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Obamas’ official portraits revealed at the Smithsonian: The Smithsonian’s National Portrait Gallery unveiled its commissioned portraits of former President Barack Obama and first lady Michelle Obama on Monday. Barack Obama image, painted by artist Kehinde Wiley, shows him seated in front of an ivy backdrop, while Michelle Obama was painted by Amy Sherald in a pale blue setting. Wiley and Sherald were the first black artists commissioned to paint a presidential couple for the Smithsonian.

“Kehinde was working at a disadvantage,” the 44th U.S. president joked at the ceremony. “His subject was less becoming. Not as fly.”

“I tried to negotiate less gray hair, but Kehinde’s artistic integrity would not allow it,” he added. “I tried to negotiate smaller ears —  struck out on that again as well.”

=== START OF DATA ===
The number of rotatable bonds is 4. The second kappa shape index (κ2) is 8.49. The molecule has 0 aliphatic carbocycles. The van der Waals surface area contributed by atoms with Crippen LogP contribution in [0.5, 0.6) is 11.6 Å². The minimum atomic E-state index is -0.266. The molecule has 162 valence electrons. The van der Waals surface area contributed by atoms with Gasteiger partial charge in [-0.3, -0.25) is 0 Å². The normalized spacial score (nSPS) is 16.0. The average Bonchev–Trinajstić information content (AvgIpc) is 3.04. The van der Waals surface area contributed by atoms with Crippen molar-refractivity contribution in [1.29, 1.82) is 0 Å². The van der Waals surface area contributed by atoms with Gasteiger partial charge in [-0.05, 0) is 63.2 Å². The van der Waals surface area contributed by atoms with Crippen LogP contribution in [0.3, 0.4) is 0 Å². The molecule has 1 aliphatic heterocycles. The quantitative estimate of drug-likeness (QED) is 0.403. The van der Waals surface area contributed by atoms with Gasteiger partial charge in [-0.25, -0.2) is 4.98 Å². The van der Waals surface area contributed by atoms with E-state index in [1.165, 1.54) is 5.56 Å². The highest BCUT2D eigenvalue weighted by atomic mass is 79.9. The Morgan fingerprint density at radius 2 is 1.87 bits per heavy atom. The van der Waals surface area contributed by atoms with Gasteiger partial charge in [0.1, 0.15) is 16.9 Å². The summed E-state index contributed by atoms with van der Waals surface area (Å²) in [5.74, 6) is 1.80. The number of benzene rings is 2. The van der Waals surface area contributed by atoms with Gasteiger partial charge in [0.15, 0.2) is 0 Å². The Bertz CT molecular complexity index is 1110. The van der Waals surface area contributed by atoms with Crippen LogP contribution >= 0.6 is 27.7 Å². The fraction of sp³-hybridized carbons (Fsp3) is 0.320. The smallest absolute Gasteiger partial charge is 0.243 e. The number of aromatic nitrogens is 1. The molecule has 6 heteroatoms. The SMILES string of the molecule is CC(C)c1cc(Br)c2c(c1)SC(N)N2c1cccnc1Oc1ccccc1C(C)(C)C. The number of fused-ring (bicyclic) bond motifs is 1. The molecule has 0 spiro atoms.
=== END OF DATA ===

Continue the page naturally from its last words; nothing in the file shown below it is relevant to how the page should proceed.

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Obamas’ official portraits revealed at the Smithsonian: The Smithsonian’s National Portrait Gallery unveiled its commissioned portraits of former President Barack Obama and first lady Michelle Obama on Monday. Barack Obama image, painted by artist Kehinde Wiley, shows him seated in front of an ivy backdrop, while Michelle Obama was painted by Amy Sherald in a pale blue setting. Wiley and Sherald were the first black artists commissioned to paint a presidential couple for the Smithsonian.“Kehinde was working at a disadvantage,” the 44th U.S. president joked at the ceremony. “His subject was less becoming. Not as fly.”“I tried to negotiate less gray hair, but Kehinde’s artistic integrity would not allow it,” he added. “I tried to negotiate smaller ears —  struck out on that again as well.”Obamas’ official portraits revealed at the Smithsonian: The Smithsonian’s National Portrait Gallery unveiled its commissioned portraits of former President Barack Obama and first lady Michelle Obama on Monday. Barack Obama image, painted by artist Kehinde Wiley, shows him seated in front of an ivy backdrop, while Michelle Obama was painted by Amy Sherald in a pale blue setting. Wiley and Sherald were the first black artists commissioned to paint a presidential couple for the Smithsonian.“Kehinde was working at a disadvantage,” the 44th U.S. president joked at the ceremony. “His subject was less becoming. Not as fly.